All day long, every person with access to the web is generating a trail of data that has been a boon to businesses and marketers. According to Robert Boeri-an independent consultant in the Washington, D.C., metro area-pinpointing an exact definition for this Big Data can be tricky. “The definition is somewhat subjective, and it can vary by sector depending on what kinds of software tools are available,” explains Boeri.

A recent article by the MIT Technology Review notes that if you were to ask any CTO to provide a definition of Big Data, that person “will stare at the floor. Chances are you will get as many definitions as the number of people you ask.” Regardless of how one defines it, it’s pretty clear that Big Data “offers unprecedented insight, improved decision making, and untapped sources of profit,” according to the same MIT article.

So what is it? “Until recently we only had x number of data-your email, your webpages, maybe some social media-that kind of stuff,” explains Oleg Rogynskyy, CEO and founder of Semantria, a cloud-based text and sentiment analysis solution provider launched in 2011. “But these days more things generate more and more data. I’m talking about things like an intelligent thermostat, for example. With Big Data, your Twitter account generates data, and your car generates data, and your iPhone generates data.”

The proliferation of Big Data enables companies to harness the power of predictive analysis, notes Rogynskyy. He says, “When we had ‘little data’ we didn’t have much data to look at for correlations; now, with Big Data, we have so much more data in parallel that we can find these correlations.”


Seth Redmore, VP of product management at Lexalytics, says the biggest trend of the year was what he likes to call “breaking down the walls.” He explains, “Knowledge and data is power, and historically there’s been a lot of siloed data; and so you have Group A jealously controlling all the customer satisfaction data, and Group B jealously controls all the manufacturing data, and Group C controls all the social data.”

“Well, if you want to answer a question like, ‘I’m seeing buzz on social media about my product having a problem,’ you need to be able to tell, is it a marketing perception problem? Is it a customer support problem? Or, is it an actual product manufacturing kind of problem?” adds Redmore.

To answer those questions, a company would need to get data from engineering, support, manufacturing, and social media in the same system, he notes. “So what we are seeing is a business value that people are putting folks in charge of the initiatives to get these data warehouses together so that you can ask these sort of coherent cross-business questions of it,” says Redmore.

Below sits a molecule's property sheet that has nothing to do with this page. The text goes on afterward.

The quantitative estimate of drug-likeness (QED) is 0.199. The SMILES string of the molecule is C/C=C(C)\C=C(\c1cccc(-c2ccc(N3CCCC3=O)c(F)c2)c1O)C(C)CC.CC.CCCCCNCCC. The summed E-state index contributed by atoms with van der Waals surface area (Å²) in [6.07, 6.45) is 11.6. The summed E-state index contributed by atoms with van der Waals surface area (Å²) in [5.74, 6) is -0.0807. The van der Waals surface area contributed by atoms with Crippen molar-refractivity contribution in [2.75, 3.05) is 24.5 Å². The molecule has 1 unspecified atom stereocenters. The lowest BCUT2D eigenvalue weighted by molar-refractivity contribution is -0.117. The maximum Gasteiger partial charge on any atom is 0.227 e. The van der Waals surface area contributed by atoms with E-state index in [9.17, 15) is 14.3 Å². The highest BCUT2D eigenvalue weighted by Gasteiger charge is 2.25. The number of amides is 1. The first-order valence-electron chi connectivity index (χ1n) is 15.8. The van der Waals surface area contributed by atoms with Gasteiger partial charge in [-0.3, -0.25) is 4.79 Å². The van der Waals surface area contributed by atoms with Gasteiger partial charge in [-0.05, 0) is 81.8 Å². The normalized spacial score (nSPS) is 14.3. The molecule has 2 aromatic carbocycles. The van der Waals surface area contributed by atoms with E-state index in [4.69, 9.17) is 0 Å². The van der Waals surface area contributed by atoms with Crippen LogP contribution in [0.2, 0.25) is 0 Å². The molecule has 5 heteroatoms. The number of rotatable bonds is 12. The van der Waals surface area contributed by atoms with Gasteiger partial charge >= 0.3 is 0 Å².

“The more streams of data you put on a timeline next to each other, the better your chances are of finding correlations there; so breaking down silos is standardizing datasets so that they can be easily ingested by these machines that crunch them,” Rogynskyy explains.

He also notes that companies such as Semantria spent 2013 trying to teach machines context. For example, he says, if you were to say, “My windows just crashed,” a machine would not have any way of knowing which kind of windows you’re talking about-the ones in your house or the operating system on your laptop. Companies are now trying to teach machines about context to make it possible for them to better understand all of that Big Data.


This year, Redmore says that voice technology will be a bigger component of the Big Data picture. “You’ll get much broader use from some of this voice technology, and you’ll get much broader use of video monitoring technology,” notes Redmore. “For example … take a video of a frat party-are more women holding Bud Lights than are holding Sam Adams? Or are men holding them? Are they drinking Coke? That sort of analysis is interesting for brand makers, and that sort of video analysis is going to become easier and more common.”

In 2014, Rogynskyy sees “more context, more firepower, more data. … I think Big Data is kind of becoming closer to kind of being human.” He elaborated by noting Apple’s Siri, for example, will soon be able to understand things on a more complex level. “Right now, when you tell the machine, ‘Siri, I want Coke,’ it will not know [but] soon it will know what Coke you meant; in the next years, I see Siri asking, ‘Did you mean the drug or the drink?'”

Rogynskyy also feels sentiment analysis will play a big role in 2014 and beyond. “Companies like ours will be able to tell whether a post is angry, kind, disappointed; we will be able to detect emotions and tell whether the post is positive or negative,” he says.

Semantria works with Yankee Candle, for example, which is monitoring the internet for mentions of smells. “Yankee Candle is looking for smells and their correlations to time of the year, emotions, feeling, color; anything that they can throw in their marketing mix so they come up with new scents,” he adds. “So a tweet like, ‘I just smelled cinnamon and it made me think of Christmas'” would certainly draw the attention of Yankee Candle. Rogynskyy says there will be “huge progress” with respect to sentiment analysis in 2014.

As 2014 unfolds, there is no question that the amount of Big Data will keep growing on a daily basis; there is also no question that companies and marketers will keep looking for ways to profit from (and make sense of) the bevy of information that is now at their disposal. And, in the end, this is all a big benefit to the consumer.